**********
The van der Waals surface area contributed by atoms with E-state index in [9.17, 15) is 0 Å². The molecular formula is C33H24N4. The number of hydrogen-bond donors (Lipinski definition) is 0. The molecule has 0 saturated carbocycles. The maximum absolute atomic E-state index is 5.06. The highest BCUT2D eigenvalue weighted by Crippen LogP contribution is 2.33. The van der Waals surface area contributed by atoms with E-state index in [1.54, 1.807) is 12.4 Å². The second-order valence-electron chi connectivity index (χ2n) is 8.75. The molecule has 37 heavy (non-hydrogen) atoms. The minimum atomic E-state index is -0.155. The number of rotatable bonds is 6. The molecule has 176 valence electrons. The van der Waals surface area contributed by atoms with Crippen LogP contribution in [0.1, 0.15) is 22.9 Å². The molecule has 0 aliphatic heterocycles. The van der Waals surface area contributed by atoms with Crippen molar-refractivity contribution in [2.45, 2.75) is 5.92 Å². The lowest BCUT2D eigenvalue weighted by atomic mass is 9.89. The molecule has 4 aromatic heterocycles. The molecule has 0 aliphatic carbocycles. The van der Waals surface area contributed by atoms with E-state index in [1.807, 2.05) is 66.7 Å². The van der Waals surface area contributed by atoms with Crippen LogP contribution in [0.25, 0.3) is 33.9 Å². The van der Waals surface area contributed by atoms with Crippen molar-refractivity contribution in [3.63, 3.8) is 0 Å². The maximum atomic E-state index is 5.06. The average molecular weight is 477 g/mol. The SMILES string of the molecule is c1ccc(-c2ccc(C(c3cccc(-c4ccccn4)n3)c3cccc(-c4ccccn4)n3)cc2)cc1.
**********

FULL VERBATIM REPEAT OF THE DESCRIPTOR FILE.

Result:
The van der Waals surface area contributed by atoms with E-state index in [9.17, 15) is 0 Å². The molecular formula is C33H24N4. The number of hydrogen-bond donors (Lipinski definition) is 0. The molecule has 0 saturated carbocycles. The maximum absolute atomic E-state index is 5.06. The highest BCUT2D eigenvalue weighted by Crippen LogP contribution is 2.33. The van der Waals surface area contributed by atoms with E-state index in [1.54, 1.807) is 12.4 Å². The second-order valence-electron chi connectivity index (χ2n) is 8.75. The molecule has 37 heavy (non-hydrogen) atoms. The minimum atomic E-state index is -0.155. The number of rotatable bonds is 6. The molecule has 176 valence electrons. The van der Waals surface area contributed by atoms with Crippen LogP contribution in [0.1, 0.15) is 22.9 Å². The molecule has 0 aliphatic heterocycles. The van der Waals surface area contributed by atoms with Crippen molar-refractivity contribution in [2.45, 2.75) is 5.92 Å². The lowest BCUT2D eigenvalue weighted by atomic mass is 9.89. The molecule has 4 aromatic heterocycles. The molecule has 0 aliphatic carbocycles. The van der Waals surface area contributed by atoms with E-state index in [1.807, 2.05) is 66.7 Å². The van der Waals surface area contributed by atoms with Crippen LogP contribution in [0.25, 0.3) is 33.9 Å². The van der Waals surface area contributed by atoms with Crippen molar-refractivity contribution in [3.63, 3.8) is 0 Å². The maximum atomic E-state index is 5.06. The average molecular weight is 477 g/mol. The SMILES string of the molecule is c1ccc(-c2ccc(C(c3cccc(-c4ccccn4)n3)c3cccc(-c4ccccn4)n3)cc2)cc1.